Saturday, December 11, 2010

So, Is It Dangerous Or Not?

I'm not a big fan of people suing some company because there was an accident that involved the particular company's product. Look, accidents happen. Do you sue the manufacturer of a knife if you accidentally cut yourself with it? Well, I don't and you (hopefully) don't, but some low lifes do. But I always thought that they believed in their ridiculousness. I guess I thought that they really believed that the knife manufacturer should have warned the public that their product had sharp edges. I mean, I guess I would have thought that was the case in the story of a boy whose parents are suing the manufacturer of a baseball bat company because their son got beaned in the head by a ball that was hit with said bat. But then I read that they're still letting their son play baseball. With the same bat. Wait. What?

Correct. Meet Jake Schutter. Jake is 11 and plays baseball in Moneka, Illinois. Last May, Jake was pitching for the Moneka Blaze when, according to the
Chicago Sun Times "...a ball hit off a metal baseball bat crashed into the side of his head". The resulting bash to the noggin resulted in Jake losing the hearing in that ear. Naturally, the parents decided to sue Easton, the company that makes said bats. I find it mildly interesting that they didn't sue the manufacturer of the ball of that bashed into him. Why is it only the bat's fault and not the ball's fault?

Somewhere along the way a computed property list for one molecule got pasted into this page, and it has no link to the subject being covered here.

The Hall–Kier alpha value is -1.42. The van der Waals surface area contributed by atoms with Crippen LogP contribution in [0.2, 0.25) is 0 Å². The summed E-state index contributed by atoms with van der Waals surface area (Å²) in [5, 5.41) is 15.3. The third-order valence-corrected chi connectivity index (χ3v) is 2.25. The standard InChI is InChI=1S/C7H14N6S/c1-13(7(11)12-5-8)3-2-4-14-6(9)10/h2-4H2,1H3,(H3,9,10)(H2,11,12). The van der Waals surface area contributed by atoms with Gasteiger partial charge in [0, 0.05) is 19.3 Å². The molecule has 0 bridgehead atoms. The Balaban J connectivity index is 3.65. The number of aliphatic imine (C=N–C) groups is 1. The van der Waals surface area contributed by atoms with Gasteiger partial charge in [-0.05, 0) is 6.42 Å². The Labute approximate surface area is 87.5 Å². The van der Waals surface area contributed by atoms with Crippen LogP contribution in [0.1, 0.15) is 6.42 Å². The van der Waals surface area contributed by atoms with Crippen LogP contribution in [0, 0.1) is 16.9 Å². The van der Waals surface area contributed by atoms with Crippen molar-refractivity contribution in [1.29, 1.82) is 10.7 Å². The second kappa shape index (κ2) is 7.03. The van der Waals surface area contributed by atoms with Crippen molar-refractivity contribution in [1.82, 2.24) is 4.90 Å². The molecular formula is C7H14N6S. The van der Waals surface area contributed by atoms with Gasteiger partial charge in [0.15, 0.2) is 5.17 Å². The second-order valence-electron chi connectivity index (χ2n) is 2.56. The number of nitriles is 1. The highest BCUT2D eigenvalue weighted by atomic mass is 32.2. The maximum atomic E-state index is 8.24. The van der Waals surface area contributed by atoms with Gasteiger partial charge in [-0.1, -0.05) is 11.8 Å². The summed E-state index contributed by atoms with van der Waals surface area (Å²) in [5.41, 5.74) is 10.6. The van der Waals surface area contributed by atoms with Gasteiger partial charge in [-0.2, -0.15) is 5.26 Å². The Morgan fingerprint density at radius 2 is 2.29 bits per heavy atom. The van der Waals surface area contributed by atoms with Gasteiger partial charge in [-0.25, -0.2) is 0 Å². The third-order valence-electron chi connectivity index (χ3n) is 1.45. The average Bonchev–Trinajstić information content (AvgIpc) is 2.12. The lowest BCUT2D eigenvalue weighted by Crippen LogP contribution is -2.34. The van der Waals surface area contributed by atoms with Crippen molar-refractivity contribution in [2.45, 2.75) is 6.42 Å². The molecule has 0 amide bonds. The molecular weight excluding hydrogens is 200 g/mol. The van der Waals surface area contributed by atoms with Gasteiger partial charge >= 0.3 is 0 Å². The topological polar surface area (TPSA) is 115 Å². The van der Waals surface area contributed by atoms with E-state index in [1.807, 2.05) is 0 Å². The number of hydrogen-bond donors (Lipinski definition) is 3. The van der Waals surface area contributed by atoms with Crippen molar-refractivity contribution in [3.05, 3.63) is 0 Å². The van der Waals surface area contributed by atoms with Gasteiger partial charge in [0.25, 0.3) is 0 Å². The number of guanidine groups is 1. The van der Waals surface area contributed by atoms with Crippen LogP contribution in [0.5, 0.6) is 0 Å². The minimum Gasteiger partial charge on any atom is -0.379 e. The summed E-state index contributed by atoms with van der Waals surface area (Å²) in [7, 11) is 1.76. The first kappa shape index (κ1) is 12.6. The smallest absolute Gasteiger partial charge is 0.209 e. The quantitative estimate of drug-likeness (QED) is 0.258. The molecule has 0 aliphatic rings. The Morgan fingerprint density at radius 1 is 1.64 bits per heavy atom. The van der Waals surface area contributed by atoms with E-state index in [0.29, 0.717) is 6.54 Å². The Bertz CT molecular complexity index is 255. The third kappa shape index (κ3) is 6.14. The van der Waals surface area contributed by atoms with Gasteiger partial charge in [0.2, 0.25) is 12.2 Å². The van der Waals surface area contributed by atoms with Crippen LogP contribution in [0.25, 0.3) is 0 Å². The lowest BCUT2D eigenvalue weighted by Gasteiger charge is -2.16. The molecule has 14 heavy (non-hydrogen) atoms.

I don't know either. But I do know that Jake's parents have said in their lawsuit that "...the manufacturer created a dangerous product that should not be on the market" and they're asking that "Easton pay for his injuries and suffering as well as attorney fees." And all the while, they're continuing to let their son play baseball with the dangerous product that should not be on the market. Yeah, sure. That makes perfect sense.

Oh, for cryin' out loud, no, it does not! If the bat is so damned dangerous and if you, as a parent, honest to God believed that, why, why, WHY in the world would you let your kid continue to play with said bat?! Well, you wouldn't. And that's probably because you don't (believe that, that is). But that doesn't mean that it's going to keep you from suing. Even the boy recognizes that these things happen and it's the chance that you have to take when you're playing sports! He said, "...he has no choice but to continue using a metal bat because all of his peers use it.“If everyone has a metal bat, why wouldn’t I have a metal bat?” Exactly.

What I want to know is what is going to happen if the kid gets beaned in the head again. What if he loses an eye or a nose or an ear or something like that. Then what? (Actually, I'd kind of like to see someone lose a nose from playing baseball. That'd be something to see.) Are they going to say that they shouldn't have dangerous products on the market because even people who have been injured by said product in the past might be too dense to realize the alleged danger and continue playing with them until the product finally just kills them? Given the proven non-rational thinking of these folks in the first place, I'm guessing they might attempt to legitimately make that point. I'm guessing that they'd fail miserably, but what's to stop them from trying. I can't wait to see how this one pans out. Unless, of course, it pans out with the company having to pay money to these folks. That I can do without.

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